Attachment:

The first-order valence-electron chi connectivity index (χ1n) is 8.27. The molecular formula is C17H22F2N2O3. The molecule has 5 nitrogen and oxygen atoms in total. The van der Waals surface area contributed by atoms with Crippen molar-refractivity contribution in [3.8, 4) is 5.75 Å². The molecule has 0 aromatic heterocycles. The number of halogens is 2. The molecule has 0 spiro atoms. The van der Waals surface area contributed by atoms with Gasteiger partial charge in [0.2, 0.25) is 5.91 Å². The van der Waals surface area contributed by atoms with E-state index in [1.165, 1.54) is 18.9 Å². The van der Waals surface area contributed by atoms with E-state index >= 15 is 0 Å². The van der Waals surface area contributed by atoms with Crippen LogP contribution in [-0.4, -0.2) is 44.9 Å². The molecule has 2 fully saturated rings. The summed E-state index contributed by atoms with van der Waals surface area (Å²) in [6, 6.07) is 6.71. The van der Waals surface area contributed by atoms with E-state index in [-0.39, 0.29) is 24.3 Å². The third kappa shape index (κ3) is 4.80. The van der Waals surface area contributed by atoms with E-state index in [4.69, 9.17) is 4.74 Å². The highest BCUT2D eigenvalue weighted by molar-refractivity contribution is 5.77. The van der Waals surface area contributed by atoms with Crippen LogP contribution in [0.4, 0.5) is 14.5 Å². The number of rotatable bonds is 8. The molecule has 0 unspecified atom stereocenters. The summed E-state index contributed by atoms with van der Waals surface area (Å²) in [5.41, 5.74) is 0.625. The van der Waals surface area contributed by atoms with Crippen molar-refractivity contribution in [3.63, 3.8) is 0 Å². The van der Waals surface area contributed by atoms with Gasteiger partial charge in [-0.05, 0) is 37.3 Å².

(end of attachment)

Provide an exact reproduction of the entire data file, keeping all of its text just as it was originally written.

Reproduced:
The first-order valence-electron chi connectivity index (χ1n) is 8.27. The molecular formula is C17H22F2N2O3. The molecule has 5 nitrogen and oxygen atoms in total. The van der Waals surface area contributed by atoms with Crippen molar-refractivity contribution in [3.8, 4) is 5.75 Å². The molecule has 0 aromatic heterocycles. The number of halogens is 2. The molecule has 0 spiro atoms. The van der Waals surface area contributed by atoms with Gasteiger partial charge in [0.2, 0.25) is 5.91 Å². The van der Waals surface area contributed by atoms with E-state index in [1.165, 1.54) is 18.9 Å². The van der Waals surface area contributed by atoms with E-state index >= 15 is 0 Å². The van der Waals surface area contributed by atoms with Crippen LogP contribution in [-0.4, -0.2) is 44.9 Å². The molecule has 2 fully saturated rings. The summed E-state index contributed by atoms with van der Waals surface area (Å²) in [6, 6.07) is 6.71. The van der Waals surface area contributed by atoms with E-state index in [-0.39, 0.29) is 24.3 Å². The third kappa shape index (κ3) is 4.80. The van der Waals surface area contributed by atoms with E-state index in [4.69, 9.17) is 4.74 Å². The highest BCUT2D eigenvalue weighted by molar-refractivity contribution is 5.77. The van der Waals surface area contributed by atoms with Crippen LogP contribution in [0.4, 0.5) is 14.5 Å². The number of rotatable bonds is 8. The molecule has 0 unspecified atom stereocenters. The summed E-state index contributed by atoms with van der Waals surface area (Å²) in [5.41, 5.74) is 0.625. The van der Waals surface area contributed by atoms with Crippen molar-refractivity contribution in [3.63, 3.8) is 0 Å². The van der Waals surface area contributed by atoms with Gasteiger partial charge in [-0.05, 0) is 37.3 Å².